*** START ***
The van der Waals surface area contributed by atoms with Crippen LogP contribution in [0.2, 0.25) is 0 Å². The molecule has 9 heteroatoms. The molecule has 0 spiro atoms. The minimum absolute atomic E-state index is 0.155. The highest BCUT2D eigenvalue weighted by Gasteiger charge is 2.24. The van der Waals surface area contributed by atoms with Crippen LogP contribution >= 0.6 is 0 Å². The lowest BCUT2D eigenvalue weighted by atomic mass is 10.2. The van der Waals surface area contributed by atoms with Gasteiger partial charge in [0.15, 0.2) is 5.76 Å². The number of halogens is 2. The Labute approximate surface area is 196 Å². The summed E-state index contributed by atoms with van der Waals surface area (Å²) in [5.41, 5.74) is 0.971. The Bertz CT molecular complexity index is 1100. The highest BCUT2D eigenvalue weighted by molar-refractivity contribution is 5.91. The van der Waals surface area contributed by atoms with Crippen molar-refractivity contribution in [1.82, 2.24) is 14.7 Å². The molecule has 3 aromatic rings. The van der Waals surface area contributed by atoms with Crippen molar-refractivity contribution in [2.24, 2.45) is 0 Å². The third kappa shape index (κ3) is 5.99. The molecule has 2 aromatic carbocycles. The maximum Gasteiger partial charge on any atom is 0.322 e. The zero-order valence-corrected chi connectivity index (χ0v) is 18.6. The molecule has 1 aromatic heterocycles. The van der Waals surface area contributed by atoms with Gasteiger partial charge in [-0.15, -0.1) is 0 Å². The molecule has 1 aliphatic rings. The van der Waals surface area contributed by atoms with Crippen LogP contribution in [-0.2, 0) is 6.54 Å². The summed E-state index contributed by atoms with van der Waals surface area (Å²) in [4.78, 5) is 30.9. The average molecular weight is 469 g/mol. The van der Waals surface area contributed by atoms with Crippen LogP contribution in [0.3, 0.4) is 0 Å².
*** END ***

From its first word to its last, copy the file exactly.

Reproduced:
The van der Waals surface area contributed by atoms with Crippen LogP contribution in [0.2, 0.25) is 0 Å². The molecule has 9 heteroatoms. The molecule has 0 spiro atoms. The minimum absolute atomic E-state index is 0.155. The highest BCUT2D eigenvalue weighted by Gasteiger charge is 2.24. The van der Waals surface area contributed by atoms with Crippen LogP contribution >= 0.6 is 0 Å². The lowest BCUT2D eigenvalue weighted by atomic mass is 10.2. The van der Waals surface area contributed by atoms with Gasteiger partial charge in [0.15, 0.2) is 5.76 Å². The number of halogens is 2. The Labute approximate surface area is 196 Å². The summed E-state index contributed by atoms with van der Waals surface area (Å²) in [5.41, 5.74) is 0.971. The Bertz CT molecular complexity index is 1100. The highest BCUT2D eigenvalue weighted by molar-refractivity contribution is 5.91. The van der Waals surface area contributed by atoms with Crippen molar-refractivity contribution in [1.82, 2.24) is 14.7 Å². The molecule has 3 aromatic rings. The van der Waals surface area contributed by atoms with Crippen molar-refractivity contribution in [2.24, 2.45) is 0 Å². The third kappa shape index (κ3) is 5.99. The molecule has 2 aromatic carbocycles. The maximum Gasteiger partial charge on any atom is 0.322 e. The zero-order valence-corrected chi connectivity index (χ0v) is 18.6. The molecule has 1 aromatic heterocycles. The van der Waals surface area contributed by atoms with Gasteiger partial charge in [-0.15, -0.1) is 0 Å². The molecule has 1 aliphatic rings. The van der Waals surface area contributed by atoms with Crippen LogP contribution in [-0.2, 0) is 6.54 Å². The summed E-state index contributed by atoms with van der Waals surface area (Å²) in [4.78, 5) is 30.9. The average molecular weight is 469 g/mol. The van der Waals surface area contributed by atoms with Crippen LogP contribution in [0.3, 0.4) is 0 Å².